• 3 Quick Reviews

last modified August 17, 2012 by strypey

by Danyl Strype 

Film: Terminator 3

Big-budget cheese to some, but I've always liked the subversive, technology-gone-mad themes of Arnie's sci-fi films. While T3 could easily be seen as a cash-in on past success - and it will certainly cash in - it does twist the concepts of fate and destiny as set up by the first two films. T2 ends on an upbeat note, the future being uncertain, anything being possible. T3 asserts that historical 'bookmarks' like the rise and fall of civilizations are inevitable and like death, can only be delayed, not prevented.

If the use of time travel in the film can be seen as an analogy for previous generations trying to prevent the same catastrophes they suffered happening to the current one, T3 suggests that no matter how many stories parents tell of their wasted youth their kids will make the same mistakes. That the lessons of the past ARE doomed to be repeated. That every attempt to intervene in an oncoming disaster will be seen only in hindsight to be an inevitable part of the catastophic process.

Not bad for a 2 hour pay-per-view advertisment for 'Terminator 4 - Future War Eyecandy' ;)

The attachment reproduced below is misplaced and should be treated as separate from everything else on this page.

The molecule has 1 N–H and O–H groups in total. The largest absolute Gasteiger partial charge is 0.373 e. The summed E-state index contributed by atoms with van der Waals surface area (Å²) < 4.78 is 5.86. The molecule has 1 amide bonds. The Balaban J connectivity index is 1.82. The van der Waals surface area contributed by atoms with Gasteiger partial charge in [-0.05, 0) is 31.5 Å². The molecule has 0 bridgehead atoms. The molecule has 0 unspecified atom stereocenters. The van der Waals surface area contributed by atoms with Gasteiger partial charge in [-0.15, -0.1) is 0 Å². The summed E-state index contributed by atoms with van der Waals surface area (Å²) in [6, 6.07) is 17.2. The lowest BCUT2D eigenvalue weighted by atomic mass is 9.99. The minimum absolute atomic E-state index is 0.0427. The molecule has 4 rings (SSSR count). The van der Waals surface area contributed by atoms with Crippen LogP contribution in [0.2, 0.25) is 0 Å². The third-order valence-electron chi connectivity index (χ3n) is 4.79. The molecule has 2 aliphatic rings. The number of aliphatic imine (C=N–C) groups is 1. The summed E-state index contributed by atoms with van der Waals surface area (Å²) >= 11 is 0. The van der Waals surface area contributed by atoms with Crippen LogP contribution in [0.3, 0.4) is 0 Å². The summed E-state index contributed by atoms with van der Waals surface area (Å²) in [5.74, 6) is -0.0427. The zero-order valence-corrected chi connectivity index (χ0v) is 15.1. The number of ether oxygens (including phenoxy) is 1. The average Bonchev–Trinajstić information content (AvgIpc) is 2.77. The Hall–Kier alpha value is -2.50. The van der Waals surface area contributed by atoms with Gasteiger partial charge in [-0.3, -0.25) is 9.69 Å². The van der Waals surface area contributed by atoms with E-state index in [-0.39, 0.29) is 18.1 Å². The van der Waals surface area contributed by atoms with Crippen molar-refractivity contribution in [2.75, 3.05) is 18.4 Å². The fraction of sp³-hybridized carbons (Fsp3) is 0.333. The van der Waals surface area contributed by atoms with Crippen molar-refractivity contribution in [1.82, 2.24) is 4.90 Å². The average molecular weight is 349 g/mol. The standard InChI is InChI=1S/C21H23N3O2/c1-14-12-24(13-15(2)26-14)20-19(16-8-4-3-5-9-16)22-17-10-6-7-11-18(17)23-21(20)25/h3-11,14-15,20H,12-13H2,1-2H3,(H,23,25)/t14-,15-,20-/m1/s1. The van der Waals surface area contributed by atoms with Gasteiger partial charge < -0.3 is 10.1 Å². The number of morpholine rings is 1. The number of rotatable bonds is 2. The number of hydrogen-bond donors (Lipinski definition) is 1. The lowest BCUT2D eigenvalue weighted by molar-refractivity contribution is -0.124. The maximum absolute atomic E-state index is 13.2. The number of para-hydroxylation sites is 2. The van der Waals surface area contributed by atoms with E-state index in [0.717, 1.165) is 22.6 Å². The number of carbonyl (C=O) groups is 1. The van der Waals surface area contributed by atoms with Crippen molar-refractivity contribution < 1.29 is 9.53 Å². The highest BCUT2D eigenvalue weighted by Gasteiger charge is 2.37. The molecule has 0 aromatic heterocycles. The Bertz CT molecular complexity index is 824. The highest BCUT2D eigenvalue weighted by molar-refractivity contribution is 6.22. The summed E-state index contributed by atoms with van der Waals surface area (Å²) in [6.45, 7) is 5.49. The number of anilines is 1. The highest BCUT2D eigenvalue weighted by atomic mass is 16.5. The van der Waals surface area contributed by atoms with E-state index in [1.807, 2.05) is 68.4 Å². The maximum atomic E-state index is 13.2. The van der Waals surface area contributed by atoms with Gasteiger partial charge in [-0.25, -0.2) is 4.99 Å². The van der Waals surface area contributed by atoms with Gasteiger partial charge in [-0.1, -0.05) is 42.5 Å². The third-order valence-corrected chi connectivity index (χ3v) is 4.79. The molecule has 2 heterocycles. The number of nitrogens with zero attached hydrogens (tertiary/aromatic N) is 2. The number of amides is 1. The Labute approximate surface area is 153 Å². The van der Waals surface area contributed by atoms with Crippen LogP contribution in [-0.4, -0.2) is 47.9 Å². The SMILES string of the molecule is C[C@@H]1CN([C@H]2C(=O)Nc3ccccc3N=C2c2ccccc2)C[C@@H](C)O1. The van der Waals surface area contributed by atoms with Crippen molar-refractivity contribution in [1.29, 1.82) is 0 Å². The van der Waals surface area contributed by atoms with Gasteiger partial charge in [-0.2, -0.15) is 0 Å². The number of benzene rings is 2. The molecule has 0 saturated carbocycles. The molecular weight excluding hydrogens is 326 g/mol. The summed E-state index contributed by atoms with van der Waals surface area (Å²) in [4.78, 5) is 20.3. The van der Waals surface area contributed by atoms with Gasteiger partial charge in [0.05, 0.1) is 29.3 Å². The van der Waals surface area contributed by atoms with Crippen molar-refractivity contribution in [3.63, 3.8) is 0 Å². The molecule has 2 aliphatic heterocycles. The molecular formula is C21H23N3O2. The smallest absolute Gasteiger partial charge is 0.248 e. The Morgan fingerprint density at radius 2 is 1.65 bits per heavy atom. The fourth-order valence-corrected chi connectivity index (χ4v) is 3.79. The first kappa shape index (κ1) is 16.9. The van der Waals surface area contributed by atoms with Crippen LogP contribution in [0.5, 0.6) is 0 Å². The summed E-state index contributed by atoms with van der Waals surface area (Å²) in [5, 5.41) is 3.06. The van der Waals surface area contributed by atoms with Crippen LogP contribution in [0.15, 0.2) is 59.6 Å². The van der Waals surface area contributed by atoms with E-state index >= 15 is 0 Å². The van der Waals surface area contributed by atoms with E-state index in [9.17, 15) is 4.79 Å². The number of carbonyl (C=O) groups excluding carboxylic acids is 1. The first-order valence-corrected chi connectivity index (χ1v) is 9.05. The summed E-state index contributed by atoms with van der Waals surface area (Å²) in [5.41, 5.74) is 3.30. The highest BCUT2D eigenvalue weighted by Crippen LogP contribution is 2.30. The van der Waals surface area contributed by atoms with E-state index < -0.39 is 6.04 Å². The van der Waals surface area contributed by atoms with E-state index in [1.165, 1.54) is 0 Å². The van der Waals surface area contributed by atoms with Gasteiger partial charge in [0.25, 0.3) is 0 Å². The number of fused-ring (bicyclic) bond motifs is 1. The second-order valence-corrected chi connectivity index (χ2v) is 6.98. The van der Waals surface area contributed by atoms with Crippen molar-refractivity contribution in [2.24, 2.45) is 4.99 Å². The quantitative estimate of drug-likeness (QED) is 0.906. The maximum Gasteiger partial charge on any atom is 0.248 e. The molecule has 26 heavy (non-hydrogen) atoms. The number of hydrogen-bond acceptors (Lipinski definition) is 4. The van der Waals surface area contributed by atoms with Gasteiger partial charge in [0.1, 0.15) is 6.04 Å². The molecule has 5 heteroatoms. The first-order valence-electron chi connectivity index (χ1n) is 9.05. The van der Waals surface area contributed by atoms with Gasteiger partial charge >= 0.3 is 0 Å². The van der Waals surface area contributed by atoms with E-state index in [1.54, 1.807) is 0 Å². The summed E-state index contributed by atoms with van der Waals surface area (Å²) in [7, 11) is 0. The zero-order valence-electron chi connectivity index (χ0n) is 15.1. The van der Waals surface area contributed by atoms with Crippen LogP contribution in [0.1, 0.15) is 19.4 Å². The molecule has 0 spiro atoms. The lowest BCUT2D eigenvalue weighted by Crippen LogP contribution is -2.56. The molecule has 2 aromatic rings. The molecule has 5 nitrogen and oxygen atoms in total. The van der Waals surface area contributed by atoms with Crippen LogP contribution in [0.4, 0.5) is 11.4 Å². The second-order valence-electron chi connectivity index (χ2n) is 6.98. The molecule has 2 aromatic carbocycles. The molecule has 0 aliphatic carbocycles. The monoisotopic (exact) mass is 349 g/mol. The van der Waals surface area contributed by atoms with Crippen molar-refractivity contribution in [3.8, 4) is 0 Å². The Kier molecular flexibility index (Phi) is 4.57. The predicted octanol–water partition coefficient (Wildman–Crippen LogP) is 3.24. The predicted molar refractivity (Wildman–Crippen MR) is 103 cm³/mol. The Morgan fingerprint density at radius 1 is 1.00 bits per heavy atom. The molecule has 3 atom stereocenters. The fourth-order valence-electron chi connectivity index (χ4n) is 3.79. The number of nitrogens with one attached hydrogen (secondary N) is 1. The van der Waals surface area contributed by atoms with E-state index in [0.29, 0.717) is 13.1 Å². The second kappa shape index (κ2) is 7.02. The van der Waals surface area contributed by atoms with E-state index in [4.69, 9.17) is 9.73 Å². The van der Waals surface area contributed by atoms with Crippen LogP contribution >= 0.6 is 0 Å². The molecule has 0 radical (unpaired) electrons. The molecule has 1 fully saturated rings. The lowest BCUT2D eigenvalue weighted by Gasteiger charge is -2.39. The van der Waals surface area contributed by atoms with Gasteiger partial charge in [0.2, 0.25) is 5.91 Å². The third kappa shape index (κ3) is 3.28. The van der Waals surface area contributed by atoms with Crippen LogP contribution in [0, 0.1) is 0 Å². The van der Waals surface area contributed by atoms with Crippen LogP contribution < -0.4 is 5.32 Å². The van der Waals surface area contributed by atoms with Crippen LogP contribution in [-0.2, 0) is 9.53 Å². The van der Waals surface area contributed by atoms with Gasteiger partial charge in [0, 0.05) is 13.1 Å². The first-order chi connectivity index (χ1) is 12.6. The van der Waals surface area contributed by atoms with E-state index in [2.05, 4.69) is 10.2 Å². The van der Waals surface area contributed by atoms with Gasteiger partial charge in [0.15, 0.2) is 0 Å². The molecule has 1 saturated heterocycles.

CD: Harvark, Memory Barge

This was among a bunch of mostly crap guitar-band CDs I got for $1 each. Whereas most of them were dribbly style-over-substance britpop, Hardvark are a refreshing slab of steaming sonics remeniscent of such low-fi pioneers as Sonic Youth, Pavement and Sebadoh but with a more mainstream orientated 3-5 minute pop song format. No 10-15 minute jam epics for these guys! Quirky guitar riffs, amusing lyrics (a bit of Marcy Playgroundishness), energetic singing and suitably supportive rhythm section.

Book: David Zindell, The Broken God

This sequal to Neverness (I have yet to read the third in the series) follows the journey of, Danlo, an adolescent boy from his home among primitive tribespeople into a futuristic city where he joins the Pilots Academy and participates in the rise of a new religion based on the veneration of his birth father.

Zindell is a genius. His writing is poignant and fluid and he seamlessly merges traditional 'planet and spaceship' sci-fi with cyberpunk virtualism and even aspects of primitivist fantasy (à la Clan of the Cave Bear) and flavours of medieval Asia, especially in the philosophy and lifestyle practices of many of the characters.

Unlike many 'future history' authors for whom characters are just props to hang action plotlines and fiddly technical discriptions on, Zindell's characters are engaging and contradictory, demonstrating crises of development as the story progresses. Highly recommended.

(note: while Decommodifying Music was the first piece of writing I had published in Boheme, this was my first after being accepted as a regular contributor)

Originally published in Boheme Magazine (November, 2003)

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